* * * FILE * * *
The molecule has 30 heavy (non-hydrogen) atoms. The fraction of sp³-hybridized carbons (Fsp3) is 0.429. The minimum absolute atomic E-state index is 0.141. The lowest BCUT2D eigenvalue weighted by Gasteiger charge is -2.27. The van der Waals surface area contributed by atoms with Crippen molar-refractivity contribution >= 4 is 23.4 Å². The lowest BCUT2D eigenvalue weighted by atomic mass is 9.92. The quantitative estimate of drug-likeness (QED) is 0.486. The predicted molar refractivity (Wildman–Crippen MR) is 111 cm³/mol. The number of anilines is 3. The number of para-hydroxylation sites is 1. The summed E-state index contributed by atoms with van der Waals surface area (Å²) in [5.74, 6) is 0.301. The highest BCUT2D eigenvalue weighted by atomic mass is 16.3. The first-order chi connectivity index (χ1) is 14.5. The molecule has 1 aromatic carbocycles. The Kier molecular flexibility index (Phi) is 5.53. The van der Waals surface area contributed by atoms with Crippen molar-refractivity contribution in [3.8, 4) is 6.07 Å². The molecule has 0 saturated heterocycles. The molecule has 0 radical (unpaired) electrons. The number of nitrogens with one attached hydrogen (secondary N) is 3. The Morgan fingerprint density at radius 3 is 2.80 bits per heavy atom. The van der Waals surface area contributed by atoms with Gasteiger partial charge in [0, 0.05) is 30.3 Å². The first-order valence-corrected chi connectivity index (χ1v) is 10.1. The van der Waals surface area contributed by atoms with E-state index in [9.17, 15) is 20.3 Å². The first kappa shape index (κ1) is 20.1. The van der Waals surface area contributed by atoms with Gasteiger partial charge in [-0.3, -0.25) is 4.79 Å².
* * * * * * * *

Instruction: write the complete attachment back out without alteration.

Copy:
The molecule has 30 heavy (non-hydrogen) atoms. The fraction of sp³-hybridized carbons (Fsp3) is 0.429. The minimum absolute atomic E-state index is 0.141. The lowest BCUT2D eigenvalue weighted by Gasteiger charge is -2.27. The van der Waals surface area contributed by atoms with Crippen molar-refractivity contribution >= 4 is 23.4 Å². The lowest BCUT2D eigenvalue weighted by atomic mass is 9.92. The quantitative estimate of drug-likeness (QED) is 0.486. The predicted molar refractivity (Wildman–Crippen MR) is 111 cm³/mol. The number of anilines is 3. The number of para-hydroxylation sites is 1. The summed E-state index contributed by atoms with van der Waals surface area (Å²) in [5.74, 6) is 0.301. The highest BCUT2D eigenvalue weighted by atomic mass is 16.3. The first-order chi connectivity index (χ1) is 14.5. The molecule has 1 aromatic carbocycles. The Kier molecular flexibility index (Phi) is 5.53. The van der Waals surface area contributed by atoms with Crippen molar-refractivity contribution in [3.8, 4) is 6.07 Å². The molecule has 0 saturated heterocycles. The molecule has 0 radical (unpaired) electrons. The number of nitrogens with one attached hydrogen (secondary N) is 3. The Morgan fingerprint density at radius 3 is 2.80 bits per heavy atom. The van der Waals surface area contributed by atoms with Gasteiger partial charge in [0, 0.05) is 30.3 Å². The first-order valence-corrected chi connectivity index (χ1v) is 10.1. The van der Waals surface area contributed by atoms with E-state index in [9.17, 15) is 20.3 Å². The first kappa shape index (κ1) is 20.1. The van der Waals surface area contributed by atoms with Gasteiger partial charge in [-0.3, -0.25) is 4.79 Å².